WORKING TO REDUCE WEATHER-RELATED AIR TRAVEL DELAYS
"When it comes to air travel, safety is the most important thing. But as we work to keep travel as safe as it can be, we should also do everything we can to make it as efficient as it can be."
President Bill Clinton
Friday, March 10, 2000
Today at the White House, President Clinton, joined by heads of several airlines and unions, announced the Spring 2000 Initiative, a collaborative effort between the Federal Aviation Administration, airlines and others to reduce air travel delays due to severe weather while maintaining the highest measure of safety. The new initiative, which begins March 12 and will be fully phased in by April 1, will allow the FAA and airlines to collaborate far more closely to minimize disruptions. It will also launch a new website for air travelers to obtain information about what effect weather will have on flight schedules. The President also directed the FAA to develop a plan within 45 days for achieving broader reform of the air traffic control system so as to reduce delays without sacrificing safety.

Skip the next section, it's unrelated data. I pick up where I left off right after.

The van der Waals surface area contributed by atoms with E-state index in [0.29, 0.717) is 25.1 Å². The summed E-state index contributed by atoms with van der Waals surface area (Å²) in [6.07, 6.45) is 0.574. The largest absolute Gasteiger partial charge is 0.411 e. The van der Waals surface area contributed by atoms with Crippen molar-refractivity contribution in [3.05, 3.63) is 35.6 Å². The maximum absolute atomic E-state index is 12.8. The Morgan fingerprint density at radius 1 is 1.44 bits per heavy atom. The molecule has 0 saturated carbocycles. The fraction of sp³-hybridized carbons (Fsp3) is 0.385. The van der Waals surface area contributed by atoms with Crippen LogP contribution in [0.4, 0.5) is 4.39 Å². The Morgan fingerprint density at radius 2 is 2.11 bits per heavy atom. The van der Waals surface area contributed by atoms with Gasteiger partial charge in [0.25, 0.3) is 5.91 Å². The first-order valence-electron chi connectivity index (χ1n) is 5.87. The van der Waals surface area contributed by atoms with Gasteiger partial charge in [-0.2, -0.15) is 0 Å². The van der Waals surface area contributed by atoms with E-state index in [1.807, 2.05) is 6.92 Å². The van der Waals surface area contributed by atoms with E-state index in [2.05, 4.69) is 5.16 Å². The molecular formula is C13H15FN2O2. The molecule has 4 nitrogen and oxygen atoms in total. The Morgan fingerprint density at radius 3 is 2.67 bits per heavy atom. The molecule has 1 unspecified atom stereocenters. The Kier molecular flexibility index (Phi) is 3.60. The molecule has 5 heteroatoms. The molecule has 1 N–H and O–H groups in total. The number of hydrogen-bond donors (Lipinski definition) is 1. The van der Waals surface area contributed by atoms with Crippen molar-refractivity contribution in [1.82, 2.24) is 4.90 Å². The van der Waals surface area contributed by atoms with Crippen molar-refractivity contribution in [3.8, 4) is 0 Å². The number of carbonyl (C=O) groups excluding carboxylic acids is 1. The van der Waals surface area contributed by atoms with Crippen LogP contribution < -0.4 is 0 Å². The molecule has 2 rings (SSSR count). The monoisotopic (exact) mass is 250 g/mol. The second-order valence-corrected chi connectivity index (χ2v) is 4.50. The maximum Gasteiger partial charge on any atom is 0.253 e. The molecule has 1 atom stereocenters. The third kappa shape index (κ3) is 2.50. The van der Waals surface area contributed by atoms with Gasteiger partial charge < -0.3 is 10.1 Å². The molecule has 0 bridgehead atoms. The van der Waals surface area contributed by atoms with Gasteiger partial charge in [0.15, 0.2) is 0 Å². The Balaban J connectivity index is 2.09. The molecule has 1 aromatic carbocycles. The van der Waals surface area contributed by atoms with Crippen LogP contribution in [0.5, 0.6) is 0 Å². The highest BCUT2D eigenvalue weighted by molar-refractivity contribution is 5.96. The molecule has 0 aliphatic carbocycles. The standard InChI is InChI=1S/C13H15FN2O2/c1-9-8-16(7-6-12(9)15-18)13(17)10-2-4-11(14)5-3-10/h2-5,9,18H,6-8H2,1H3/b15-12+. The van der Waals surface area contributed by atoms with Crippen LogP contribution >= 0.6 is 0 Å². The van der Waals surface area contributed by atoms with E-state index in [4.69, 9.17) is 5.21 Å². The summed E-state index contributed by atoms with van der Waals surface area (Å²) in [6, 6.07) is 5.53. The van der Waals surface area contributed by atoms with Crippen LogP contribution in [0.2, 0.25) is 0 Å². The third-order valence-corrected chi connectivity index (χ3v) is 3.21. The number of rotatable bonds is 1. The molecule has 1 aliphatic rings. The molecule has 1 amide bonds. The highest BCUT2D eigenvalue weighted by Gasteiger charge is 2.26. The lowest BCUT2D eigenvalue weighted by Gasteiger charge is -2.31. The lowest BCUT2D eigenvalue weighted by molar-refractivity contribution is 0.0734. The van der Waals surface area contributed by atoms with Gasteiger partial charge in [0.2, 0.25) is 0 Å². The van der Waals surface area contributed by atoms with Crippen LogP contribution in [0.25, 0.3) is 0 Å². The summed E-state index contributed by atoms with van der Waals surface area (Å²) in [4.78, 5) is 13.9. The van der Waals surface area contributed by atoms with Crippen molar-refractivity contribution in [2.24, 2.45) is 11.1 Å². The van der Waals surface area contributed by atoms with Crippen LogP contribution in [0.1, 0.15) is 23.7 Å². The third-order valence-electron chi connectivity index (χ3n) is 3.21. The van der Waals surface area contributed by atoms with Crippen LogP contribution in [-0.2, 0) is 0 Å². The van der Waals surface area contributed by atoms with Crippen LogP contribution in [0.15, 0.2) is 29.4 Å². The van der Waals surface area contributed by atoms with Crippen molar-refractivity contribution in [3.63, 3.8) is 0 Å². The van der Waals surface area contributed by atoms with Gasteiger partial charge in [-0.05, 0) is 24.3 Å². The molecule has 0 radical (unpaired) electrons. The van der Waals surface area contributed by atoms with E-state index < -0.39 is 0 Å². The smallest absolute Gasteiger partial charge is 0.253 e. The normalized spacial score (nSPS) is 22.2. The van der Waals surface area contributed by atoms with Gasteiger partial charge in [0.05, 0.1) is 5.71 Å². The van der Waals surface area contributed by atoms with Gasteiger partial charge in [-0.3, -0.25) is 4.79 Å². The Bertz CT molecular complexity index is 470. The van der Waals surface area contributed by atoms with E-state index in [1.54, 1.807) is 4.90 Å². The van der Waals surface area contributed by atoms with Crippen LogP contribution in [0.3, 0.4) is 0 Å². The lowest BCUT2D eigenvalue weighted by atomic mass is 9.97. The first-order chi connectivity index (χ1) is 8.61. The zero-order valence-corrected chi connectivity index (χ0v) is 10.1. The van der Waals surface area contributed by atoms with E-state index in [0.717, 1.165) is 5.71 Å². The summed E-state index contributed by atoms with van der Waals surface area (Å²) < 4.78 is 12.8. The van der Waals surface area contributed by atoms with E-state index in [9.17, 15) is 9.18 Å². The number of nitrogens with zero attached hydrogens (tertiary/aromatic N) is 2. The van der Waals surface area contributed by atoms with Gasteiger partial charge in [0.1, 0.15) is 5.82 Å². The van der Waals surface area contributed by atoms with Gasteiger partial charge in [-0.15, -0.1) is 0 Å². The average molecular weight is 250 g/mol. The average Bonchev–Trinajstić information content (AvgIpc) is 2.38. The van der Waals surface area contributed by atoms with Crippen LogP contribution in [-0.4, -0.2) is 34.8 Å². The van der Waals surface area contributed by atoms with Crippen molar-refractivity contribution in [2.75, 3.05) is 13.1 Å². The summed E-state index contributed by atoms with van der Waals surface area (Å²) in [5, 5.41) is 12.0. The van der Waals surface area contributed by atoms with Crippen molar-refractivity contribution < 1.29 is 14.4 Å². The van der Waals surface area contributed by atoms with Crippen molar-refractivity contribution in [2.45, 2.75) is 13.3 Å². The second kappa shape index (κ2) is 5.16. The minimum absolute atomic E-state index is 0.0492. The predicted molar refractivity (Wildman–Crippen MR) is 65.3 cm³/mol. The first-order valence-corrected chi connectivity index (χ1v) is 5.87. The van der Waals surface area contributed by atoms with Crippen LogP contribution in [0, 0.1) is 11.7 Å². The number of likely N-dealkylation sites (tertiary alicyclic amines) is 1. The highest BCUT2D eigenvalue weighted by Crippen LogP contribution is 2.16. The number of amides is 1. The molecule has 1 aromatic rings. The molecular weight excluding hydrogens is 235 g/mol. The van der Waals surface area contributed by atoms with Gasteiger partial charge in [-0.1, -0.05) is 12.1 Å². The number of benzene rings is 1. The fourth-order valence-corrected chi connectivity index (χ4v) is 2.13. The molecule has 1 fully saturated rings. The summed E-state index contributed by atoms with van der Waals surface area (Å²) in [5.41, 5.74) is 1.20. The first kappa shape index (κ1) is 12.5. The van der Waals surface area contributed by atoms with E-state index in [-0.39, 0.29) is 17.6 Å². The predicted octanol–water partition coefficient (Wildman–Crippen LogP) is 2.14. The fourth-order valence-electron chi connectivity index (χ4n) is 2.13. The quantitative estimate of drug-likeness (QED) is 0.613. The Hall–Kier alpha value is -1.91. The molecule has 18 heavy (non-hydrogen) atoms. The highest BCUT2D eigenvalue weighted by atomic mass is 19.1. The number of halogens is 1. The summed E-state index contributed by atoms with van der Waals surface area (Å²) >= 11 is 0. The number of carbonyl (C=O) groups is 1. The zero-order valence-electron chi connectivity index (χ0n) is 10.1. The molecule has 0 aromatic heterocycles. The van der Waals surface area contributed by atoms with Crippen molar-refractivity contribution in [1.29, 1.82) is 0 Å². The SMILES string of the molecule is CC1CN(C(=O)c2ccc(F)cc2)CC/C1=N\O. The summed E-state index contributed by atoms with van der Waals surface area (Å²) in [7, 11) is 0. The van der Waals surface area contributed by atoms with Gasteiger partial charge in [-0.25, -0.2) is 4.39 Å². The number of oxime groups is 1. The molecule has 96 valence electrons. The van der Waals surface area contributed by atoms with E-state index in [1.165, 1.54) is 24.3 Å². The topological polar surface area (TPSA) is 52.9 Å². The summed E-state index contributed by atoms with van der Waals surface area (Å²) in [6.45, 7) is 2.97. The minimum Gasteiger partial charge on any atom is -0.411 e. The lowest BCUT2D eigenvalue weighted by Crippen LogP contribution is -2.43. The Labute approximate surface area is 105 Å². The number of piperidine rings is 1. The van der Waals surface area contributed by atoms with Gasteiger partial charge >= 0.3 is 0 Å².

REDUCING TRAVELERS' TIME ON THE TARMAC. Last year, thunderstorms contributed to record numbers of flight delays and cancellations, particularly from April through August. The Spring 2000 Initiative will enable airlines to operate more flights with fewer delays during severe weather without compromising safety. The initiative has four important features:
REFORMING THE AIR TRAFFIC CONTROL SYSTEM. The President asked the FAA to report to him in 45 days with a plan for achieving broader reform of the air traffic control system. The four guiding principles are:
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